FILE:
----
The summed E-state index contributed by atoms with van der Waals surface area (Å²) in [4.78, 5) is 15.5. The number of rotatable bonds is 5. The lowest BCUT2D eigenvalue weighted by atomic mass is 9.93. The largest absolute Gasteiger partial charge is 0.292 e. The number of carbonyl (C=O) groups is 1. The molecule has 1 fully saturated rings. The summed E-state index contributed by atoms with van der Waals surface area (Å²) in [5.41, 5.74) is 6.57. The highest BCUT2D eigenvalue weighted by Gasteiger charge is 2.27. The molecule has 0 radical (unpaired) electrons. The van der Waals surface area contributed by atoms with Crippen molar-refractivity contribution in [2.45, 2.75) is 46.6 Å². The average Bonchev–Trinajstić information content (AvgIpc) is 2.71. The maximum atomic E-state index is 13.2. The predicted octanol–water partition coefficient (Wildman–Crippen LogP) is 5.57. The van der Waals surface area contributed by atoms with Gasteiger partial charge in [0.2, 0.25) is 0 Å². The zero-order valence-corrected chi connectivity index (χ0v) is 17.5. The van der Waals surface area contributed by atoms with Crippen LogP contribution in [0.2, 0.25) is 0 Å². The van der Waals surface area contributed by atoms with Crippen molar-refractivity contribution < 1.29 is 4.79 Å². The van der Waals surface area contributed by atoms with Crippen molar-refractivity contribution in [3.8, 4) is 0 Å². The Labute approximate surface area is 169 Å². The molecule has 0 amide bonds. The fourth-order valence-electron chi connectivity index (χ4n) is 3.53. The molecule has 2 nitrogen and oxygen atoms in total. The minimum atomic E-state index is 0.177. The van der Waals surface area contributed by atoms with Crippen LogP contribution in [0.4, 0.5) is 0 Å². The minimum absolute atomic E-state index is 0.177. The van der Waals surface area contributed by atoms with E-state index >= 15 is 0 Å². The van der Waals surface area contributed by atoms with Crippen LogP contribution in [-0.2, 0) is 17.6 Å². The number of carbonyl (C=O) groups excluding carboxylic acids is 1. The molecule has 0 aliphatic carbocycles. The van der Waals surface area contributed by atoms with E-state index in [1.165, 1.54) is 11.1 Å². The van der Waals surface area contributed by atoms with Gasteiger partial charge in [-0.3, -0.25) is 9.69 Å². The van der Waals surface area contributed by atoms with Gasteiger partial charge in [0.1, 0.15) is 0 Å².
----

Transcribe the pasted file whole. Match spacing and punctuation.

The summed E-state index contributed by atoms with van der Waals surface area (Å²) in [4.78, 5) is 15.5. The number of rotatable bonds is 5. The lowest BCUT2D eigenvalue weighted by atomic mass is 9.93. The largest absolute Gasteiger partial charge is 0.292 e. The number of carbonyl (C=O) groups is 1. The molecule has 1 fully saturated rings. The summed E-state index contributed by atoms with van der Waals surface area (Å²) in [5.41, 5.74) is 6.57. The highest BCUT2D eigenvalue weighted by Gasteiger charge is 2.27. The molecule has 0 radical (unpaired) electrons. The van der Waals surface area contributed by atoms with Crippen molar-refractivity contribution in [2.45, 2.75) is 46.6 Å². The average Bonchev–Trinajstić information content (AvgIpc) is 2.71. The maximum atomic E-state index is 13.2. The predicted octanol–water partition coefficient (Wildman–Crippen LogP) is 5.57. The van der Waals surface area contributed by atoms with Gasteiger partial charge in [0.2, 0.25) is 0 Å². The zero-order valence-corrected chi connectivity index (χ0v) is 17.5. The van der Waals surface area contributed by atoms with Crippen LogP contribution in [0.2, 0.25) is 0 Å². The van der Waals surface area contributed by atoms with Crippen molar-refractivity contribution < 1.29 is 4.79 Å². The van der Waals surface area contributed by atoms with Crippen molar-refractivity contribution in [3.8, 4) is 0 Å². The Labute approximate surface area is 169 Å². The molecule has 0 amide bonds. The fourth-order valence-electron chi connectivity index (χ4n) is 3.53. The molecule has 2 nitrogen and oxygen atoms in total. The minimum atomic E-state index is 0.177. The van der Waals surface area contributed by atoms with Crippen LogP contribution in [0.4, 0.5) is 0 Å². The minimum absolute atomic E-state index is 0.177. The van der Waals surface area contributed by atoms with E-state index >= 15 is 0 Å². The van der Waals surface area contributed by atoms with Crippen LogP contribution in [-0.2, 0) is 17.6 Å². The number of carbonyl (C=O) groups excluding carboxylic acids is 1. The molecule has 0 aliphatic carbocycles. The van der Waals surface area contributed by atoms with E-state index in [1.165, 1.54) is 11.1 Å². The van der Waals surface area contributed by atoms with Gasteiger partial charge in [-0.3, -0.25) is 9.69 Å². The van der Waals surface area contributed by atoms with Gasteiger partial charge in [0.1, 0.15) is 0 Å².